Hardly a powerhouse, the XLTE-ready 4.5 incher goes up against Motorola’s Android-based Moto Es at a no-contract starting price of $120.
Almost five years of waiting, and this is the best LG can do to prove Microsoft’s mobile-centric Windows ecosystem has a future? The once mighty Optimus 7 must be turning over in its grave. Then again, we were warned time and time again not to expect the world from the Verizon-exclusive Lancet.
Most likely, we’re looking at a short test drive ahead of a bigger, glitzier, wider-scale Windows 10 release. Can you say LG G4 for Windows? That’s probably what’s next, alongside a tiled equivalent of HTC’s underwhelming One M9 and perhaps a long overdue sequel for Samsung’s ATIV SE.
Of course, the low-end Lancet should itself be more than capable of scoring a Win 10 update OTA before leaves begin to fall. After all, Redmond insisted of late 512 MB RAM is plenty to run their disrupting looming OS iteration. And LG’s platform comeback packs twice the random-access memory.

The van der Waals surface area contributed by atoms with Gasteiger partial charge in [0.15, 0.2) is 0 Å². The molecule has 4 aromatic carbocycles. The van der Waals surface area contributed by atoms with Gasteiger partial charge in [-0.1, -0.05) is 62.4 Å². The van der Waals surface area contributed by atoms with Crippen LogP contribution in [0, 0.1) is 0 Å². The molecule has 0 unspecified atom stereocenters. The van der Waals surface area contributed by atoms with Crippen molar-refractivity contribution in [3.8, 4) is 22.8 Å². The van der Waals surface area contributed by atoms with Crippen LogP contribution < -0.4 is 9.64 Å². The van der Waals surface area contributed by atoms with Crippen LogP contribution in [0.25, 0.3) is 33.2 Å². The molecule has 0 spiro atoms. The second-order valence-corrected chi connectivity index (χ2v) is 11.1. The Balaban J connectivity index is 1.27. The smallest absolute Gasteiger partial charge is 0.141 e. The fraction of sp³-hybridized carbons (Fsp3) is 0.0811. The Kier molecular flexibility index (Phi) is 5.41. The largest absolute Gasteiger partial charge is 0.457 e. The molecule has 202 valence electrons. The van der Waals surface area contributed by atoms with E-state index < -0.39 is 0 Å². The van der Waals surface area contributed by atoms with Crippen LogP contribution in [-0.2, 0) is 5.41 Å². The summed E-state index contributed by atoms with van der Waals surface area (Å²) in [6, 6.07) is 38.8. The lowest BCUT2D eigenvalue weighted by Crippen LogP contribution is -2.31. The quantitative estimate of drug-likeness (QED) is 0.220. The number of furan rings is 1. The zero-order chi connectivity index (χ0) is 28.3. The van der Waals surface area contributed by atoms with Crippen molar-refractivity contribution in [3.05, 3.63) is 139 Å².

Also, a respectably speedy 64-bit quad-core Snapdragon 410 processor. So far, the bang for the 120 bucks sounds positively mind-blowing, with an 8 MP rear-facing camera making the deal even sweeter. ‘
Too bad the 4.5-inch 480 x 854 display can’t keep up with 2015 standards. That’s unfortunately not enough to eclipse the pixel count of the $90 first-gen Moto E, though clearly, Lancet’s strengths lie elsewhere.
The battery, for instance, is quite sizable, at 2,100 mAh, so Big Red probably doesn’t lie when claiming the phone can last up to 420 hours in standby time and 18.5 hours of continuous usage. Tipping the scales at a little over 5 ounces, the Lancet also offers 8 GB internal storage, microSD support, a VGA front cam and several neat software tricks borrowed from its Google-powered relatives. You know, KnockOn, QuickMemo and whatnot.
Lastly, you should note America’s largest wireless network sells the low-cost WP device at $20 with contracts or $5 a month on Edge plans in addition to the outright $120. Bottom line, they’re certainly trying to make the Lancet as appealing as possible.